Fourty three per cent of those referred urgently received no diagnosis of a mental health condition or remained ‘under review’. Nearly 70% of urgent referrals were in fact seen routinely following discussion with the team, while 29% of routine referrals were ‘upgraded’ to urgent by the duty worker at the AMHT, as shown in Figure 6.

Discussion and results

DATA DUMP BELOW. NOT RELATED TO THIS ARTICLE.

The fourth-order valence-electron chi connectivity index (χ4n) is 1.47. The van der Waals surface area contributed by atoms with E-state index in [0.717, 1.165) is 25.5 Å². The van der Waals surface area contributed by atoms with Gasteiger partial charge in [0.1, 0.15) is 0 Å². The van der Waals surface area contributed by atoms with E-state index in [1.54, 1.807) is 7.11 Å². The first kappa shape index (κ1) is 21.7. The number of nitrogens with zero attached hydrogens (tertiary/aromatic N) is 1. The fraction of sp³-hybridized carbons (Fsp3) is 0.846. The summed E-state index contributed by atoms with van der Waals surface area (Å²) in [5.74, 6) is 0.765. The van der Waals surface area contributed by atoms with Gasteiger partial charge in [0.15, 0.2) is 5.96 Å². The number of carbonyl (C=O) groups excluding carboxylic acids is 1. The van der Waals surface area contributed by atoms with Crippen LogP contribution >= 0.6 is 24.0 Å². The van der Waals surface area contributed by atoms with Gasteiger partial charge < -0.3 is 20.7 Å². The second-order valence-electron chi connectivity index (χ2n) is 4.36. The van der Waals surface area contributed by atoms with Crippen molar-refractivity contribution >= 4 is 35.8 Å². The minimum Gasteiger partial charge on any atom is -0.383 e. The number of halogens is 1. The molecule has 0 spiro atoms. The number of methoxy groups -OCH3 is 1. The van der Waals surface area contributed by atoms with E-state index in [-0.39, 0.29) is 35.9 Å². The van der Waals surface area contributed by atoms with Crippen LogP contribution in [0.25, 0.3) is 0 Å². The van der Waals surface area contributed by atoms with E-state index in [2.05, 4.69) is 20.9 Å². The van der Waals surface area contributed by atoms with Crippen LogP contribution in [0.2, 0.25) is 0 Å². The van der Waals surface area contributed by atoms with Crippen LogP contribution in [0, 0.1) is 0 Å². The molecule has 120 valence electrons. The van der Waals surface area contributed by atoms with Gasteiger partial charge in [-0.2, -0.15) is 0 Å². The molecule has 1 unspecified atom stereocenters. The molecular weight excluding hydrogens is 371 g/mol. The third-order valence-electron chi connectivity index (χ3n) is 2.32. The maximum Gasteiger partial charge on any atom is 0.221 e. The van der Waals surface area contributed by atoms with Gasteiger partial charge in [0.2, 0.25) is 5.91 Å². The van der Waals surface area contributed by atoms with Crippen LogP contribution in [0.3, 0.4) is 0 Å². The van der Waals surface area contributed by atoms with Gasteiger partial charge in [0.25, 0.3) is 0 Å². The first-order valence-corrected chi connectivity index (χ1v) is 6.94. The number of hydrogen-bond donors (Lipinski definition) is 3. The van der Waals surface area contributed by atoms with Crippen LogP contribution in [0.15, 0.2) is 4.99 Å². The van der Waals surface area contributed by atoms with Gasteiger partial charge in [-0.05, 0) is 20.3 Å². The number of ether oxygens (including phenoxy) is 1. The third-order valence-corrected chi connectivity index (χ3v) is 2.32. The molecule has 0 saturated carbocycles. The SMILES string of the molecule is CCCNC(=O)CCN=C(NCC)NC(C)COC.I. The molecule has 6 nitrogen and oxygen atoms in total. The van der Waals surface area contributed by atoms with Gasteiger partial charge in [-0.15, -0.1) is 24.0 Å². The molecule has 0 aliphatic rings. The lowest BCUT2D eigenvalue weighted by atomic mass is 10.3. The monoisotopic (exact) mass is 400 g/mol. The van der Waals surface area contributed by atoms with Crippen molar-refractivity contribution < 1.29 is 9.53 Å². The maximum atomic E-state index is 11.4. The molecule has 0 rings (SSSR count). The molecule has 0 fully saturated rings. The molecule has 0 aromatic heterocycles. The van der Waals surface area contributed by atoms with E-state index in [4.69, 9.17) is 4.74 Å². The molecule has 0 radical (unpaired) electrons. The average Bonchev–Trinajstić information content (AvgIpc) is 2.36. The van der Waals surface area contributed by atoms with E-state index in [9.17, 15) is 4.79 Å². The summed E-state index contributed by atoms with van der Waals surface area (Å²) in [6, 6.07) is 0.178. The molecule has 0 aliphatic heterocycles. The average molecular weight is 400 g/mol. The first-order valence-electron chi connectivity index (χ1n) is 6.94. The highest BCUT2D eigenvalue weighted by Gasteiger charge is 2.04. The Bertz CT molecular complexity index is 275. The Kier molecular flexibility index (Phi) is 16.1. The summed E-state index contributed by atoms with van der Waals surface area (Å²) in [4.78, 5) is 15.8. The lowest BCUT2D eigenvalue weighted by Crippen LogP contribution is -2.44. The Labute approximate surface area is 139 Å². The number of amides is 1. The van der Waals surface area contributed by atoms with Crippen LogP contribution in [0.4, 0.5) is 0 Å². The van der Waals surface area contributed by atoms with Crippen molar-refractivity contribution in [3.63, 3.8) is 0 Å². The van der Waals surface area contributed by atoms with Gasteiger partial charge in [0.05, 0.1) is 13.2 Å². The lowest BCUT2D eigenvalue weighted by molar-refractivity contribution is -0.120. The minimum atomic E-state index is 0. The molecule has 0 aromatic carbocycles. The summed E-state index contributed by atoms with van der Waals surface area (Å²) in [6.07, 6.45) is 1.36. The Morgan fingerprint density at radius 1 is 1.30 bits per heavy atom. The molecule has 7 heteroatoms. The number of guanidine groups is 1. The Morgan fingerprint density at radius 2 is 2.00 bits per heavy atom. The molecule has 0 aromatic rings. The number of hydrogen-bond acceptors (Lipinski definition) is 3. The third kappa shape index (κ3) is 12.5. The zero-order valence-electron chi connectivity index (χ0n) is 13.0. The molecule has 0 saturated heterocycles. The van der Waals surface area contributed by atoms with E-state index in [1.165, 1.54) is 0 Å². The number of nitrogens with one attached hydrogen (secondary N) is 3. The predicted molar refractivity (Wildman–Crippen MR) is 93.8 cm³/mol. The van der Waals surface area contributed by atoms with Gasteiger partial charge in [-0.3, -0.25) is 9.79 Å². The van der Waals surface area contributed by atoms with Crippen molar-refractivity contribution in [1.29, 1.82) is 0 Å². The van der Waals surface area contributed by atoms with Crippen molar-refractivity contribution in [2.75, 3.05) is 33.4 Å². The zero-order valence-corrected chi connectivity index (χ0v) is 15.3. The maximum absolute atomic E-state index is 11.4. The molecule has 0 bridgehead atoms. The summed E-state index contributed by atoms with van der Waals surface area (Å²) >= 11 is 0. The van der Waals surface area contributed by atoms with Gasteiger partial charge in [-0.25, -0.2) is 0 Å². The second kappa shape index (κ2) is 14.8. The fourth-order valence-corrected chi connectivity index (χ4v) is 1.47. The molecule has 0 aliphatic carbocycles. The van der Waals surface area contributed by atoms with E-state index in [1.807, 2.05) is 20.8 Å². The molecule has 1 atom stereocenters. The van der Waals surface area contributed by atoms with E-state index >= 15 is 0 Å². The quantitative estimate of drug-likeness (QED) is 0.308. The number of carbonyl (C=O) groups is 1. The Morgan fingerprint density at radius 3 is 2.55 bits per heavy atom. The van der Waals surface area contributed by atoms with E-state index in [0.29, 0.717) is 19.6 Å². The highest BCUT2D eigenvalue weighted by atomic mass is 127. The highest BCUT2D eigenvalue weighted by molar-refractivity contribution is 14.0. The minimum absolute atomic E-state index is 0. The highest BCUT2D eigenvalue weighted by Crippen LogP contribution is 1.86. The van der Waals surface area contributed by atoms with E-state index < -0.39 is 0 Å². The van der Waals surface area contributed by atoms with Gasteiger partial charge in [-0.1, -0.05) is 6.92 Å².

The data above provide a detailed review of referral behaviours to a fairly standard mental health team. Approximately two thirds of referrals were routine. The majority of referrals came from general practice. The ratio of urgent/emergency to routine referrals from all referring parties was relatively consistent (Figure 3). The 35% of patients referred urgently place significant demand on the AMHT both financially and administratively. The fact that many were downgraded suggests both that discussion ‘works’ and that guidance might help referrers to decide on urgency more accurately. Those referred urgently were less likely to have a multidisciplinary assessment with two workers (which routine referrals do), restricting the ability to make pharmacological or other decisions. One might expect that patients referred urgently would be more likely to be more unwell and/or at risk and thus remain under the care of the team for longer. The opposite was the case in this sample, with lower levels of follow-up and many not receiving any formal diagnosis. High numbers of people without mental disorders being referred urgently might raise false expectations for them and impact on the ability of the team to function efficiently. In our experience, many of those referred urgently are ‘in crisis’ and have difficulties managing strong emotions and this is a key factor in lower rates of follow up. We have regular meetings with primary care and referrers to look at these and other issues and are currently enhancing these arrangements.